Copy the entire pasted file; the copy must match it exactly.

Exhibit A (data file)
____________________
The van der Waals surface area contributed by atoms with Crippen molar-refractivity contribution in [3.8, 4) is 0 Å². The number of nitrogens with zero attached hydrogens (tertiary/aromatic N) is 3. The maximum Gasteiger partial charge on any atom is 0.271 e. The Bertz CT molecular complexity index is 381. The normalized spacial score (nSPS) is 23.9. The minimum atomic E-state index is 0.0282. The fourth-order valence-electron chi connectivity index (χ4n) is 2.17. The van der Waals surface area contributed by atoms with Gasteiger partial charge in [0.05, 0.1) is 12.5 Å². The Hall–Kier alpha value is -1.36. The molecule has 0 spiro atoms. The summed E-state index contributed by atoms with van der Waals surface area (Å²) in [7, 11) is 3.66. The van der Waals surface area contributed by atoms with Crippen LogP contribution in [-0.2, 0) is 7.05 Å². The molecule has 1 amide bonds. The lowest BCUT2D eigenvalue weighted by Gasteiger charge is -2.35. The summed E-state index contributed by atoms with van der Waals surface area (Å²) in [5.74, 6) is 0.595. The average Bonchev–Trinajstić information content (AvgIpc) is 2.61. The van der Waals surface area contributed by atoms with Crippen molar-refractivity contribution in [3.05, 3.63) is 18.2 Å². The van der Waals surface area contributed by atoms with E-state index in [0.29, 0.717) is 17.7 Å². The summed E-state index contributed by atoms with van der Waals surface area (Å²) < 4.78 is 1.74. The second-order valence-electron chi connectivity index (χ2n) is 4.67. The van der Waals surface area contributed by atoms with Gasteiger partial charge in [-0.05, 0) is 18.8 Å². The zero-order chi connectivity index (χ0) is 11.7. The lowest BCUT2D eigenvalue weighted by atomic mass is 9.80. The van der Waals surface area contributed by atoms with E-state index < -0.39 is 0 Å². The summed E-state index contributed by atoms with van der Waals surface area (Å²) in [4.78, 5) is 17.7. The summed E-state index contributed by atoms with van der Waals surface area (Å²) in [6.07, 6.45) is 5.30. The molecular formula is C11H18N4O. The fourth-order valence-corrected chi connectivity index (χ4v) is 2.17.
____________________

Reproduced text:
The van der Waals surface area contributed by atoms with Crippen molar-refractivity contribution in [3.8, 4) is 0 Å². The number of nitrogens with zero attached hydrogens (tertiary/aromatic N) is 3. The maximum Gasteiger partial charge on any atom is 0.271 e. The Bertz CT molecular complexity index is 381. The normalized spacial score (nSPS) is 23.9. The minimum atomic E-state index is 0.0282. The fourth-order valence-electron chi connectivity index (χ4n) is 2.17. The van der Waals surface area contributed by atoms with Gasteiger partial charge in [0.05, 0.1) is 12.5 Å². The Hall–Kier alpha value is -1.36. The molecule has 0 spiro atoms. The summed E-state index contributed by atoms with van der Waals surface area (Å²) in [7, 11) is 3.66. The van der Waals surface area contributed by atoms with Crippen LogP contribution in [-0.2, 0) is 7.05 Å². The molecule has 1 amide bonds. The lowest BCUT2D eigenvalue weighted by Gasteiger charge is -2.35. The summed E-state index contributed by atoms with van der Waals surface area (Å²) in [5.74, 6) is 0.595. The average Bonchev–Trinajstić information content (AvgIpc) is 2.61. The van der Waals surface area contributed by atoms with Crippen molar-refractivity contribution in [3.05, 3.63) is 18.2 Å². The van der Waals surface area contributed by atoms with E-state index in [0.29, 0.717) is 17.7 Å². The summed E-state index contributed by atoms with van der Waals surface area (Å²) < 4.78 is 1.74. The second-order valence-electron chi connectivity index (χ2n) is 4.67. The van der Waals surface area contributed by atoms with Gasteiger partial charge in [-0.05, 0) is 18.8 Å². The zero-order chi connectivity index (χ0) is 11.7. The lowest BCUT2D eigenvalue weighted by atomic mass is 9.80. The van der Waals surface area contributed by atoms with E-state index < -0.39 is 0 Å². The summed E-state index contributed by atoms with van der Waals surface area (Å²) in [4.78, 5) is 17.7. The summed E-state index contributed by atoms with van der Waals surface area (Å²) in [6.07, 6.45) is 5.30. The molecular formula is C11H18N4O. The fourth-order valence-corrected chi connectivity index (χ4v) is 2.17.